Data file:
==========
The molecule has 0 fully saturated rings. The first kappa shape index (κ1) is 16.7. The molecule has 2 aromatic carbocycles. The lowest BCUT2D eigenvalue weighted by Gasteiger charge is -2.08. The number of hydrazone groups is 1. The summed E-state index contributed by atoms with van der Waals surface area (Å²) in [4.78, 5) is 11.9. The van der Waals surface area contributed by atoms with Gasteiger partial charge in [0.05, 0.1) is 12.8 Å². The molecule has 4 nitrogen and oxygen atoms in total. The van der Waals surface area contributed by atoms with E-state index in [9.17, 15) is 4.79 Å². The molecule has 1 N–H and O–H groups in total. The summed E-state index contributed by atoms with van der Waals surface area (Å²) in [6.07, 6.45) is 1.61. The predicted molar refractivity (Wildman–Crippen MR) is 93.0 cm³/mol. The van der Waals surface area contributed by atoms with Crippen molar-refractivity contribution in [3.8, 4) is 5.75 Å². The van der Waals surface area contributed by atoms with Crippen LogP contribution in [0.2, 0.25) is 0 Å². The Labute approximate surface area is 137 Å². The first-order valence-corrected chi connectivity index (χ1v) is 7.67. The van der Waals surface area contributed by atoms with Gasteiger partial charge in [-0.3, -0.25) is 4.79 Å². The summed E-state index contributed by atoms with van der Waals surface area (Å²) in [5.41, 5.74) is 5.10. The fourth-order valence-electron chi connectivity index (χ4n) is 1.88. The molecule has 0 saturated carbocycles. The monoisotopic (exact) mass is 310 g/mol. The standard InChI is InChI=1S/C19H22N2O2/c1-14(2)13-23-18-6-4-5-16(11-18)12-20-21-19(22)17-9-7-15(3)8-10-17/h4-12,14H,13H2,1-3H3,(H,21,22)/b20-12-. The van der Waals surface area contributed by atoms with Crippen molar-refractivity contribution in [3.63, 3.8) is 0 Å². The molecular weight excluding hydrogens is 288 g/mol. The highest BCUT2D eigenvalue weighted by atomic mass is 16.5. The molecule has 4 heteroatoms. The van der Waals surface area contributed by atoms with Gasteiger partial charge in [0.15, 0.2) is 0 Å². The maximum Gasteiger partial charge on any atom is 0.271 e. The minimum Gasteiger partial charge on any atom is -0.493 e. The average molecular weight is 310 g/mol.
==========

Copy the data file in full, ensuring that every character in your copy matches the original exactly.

The molecule has 0 fully saturated rings. The first kappa shape index (κ1) is 16.7. The molecule has 2 aromatic carbocycles. The lowest BCUT2D eigenvalue weighted by Gasteiger charge is -2.08. The number of hydrazone groups is 1. The summed E-state index contributed by atoms with van der Waals surface area (Å²) in [4.78, 5) is 11.9. The van der Waals surface area contributed by atoms with Gasteiger partial charge in [0.05, 0.1) is 12.8 Å². The molecule has 4 nitrogen and oxygen atoms in total. The van der Waals surface area contributed by atoms with E-state index in [9.17, 15) is 4.79 Å². The molecule has 1 N–H and O–H groups in total. The summed E-state index contributed by atoms with van der Waals surface area (Å²) in [6.07, 6.45) is 1.61. The predicted molar refractivity (Wildman–Crippen MR) is 93.0 cm³/mol. The van der Waals surface area contributed by atoms with Crippen molar-refractivity contribution in [3.8, 4) is 5.75 Å². The van der Waals surface area contributed by atoms with Crippen LogP contribution in [0.2, 0.25) is 0 Å². The Labute approximate surface area is 137 Å². The first-order valence-corrected chi connectivity index (χ1v) is 7.67. The van der Waals surface area contributed by atoms with Gasteiger partial charge in [-0.3, -0.25) is 4.79 Å². The summed E-state index contributed by atoms with van der Waals surface area (Å²) in [5.41, 5.74) is 5.10. The fourth-order valence-electron chi connectivity index (χ4n) is 1.88. The molecule has 0 saturated carbocycles. The monoisotopic (exact) mass is 310 g/mol. The standard InChI is InChI=1S/C19H22N2O2/c1-14(2)13-23-18-6-4-5-16(11-18)12-20-21-19(22)17-9-7-15(3)8-10-17/h4-12,14H,13H2,1-3H3,(H,21,22)/b20-12-. The van der Waals surface area contributed by atoms with Crippen molar-refractivity contribution in [3.63, 3.8) is 0 Å². The molecular weight excluding hydrogens is 288 g/mol. The highest BCUT2D eigenvalue weighted by atomic mass is 16.5. The molecule has 4 heteroatoms. The van der Waals surface area contributed by atoms with Gasteiger partial charge in [0.15, 0.2) is 0 Å². The maximum Gasteiger partial charge on any atom is 0.271 e. The minimum Gasteiger partial charge on any atom is -0.493 e. The average molecular weight is 310 g/mol.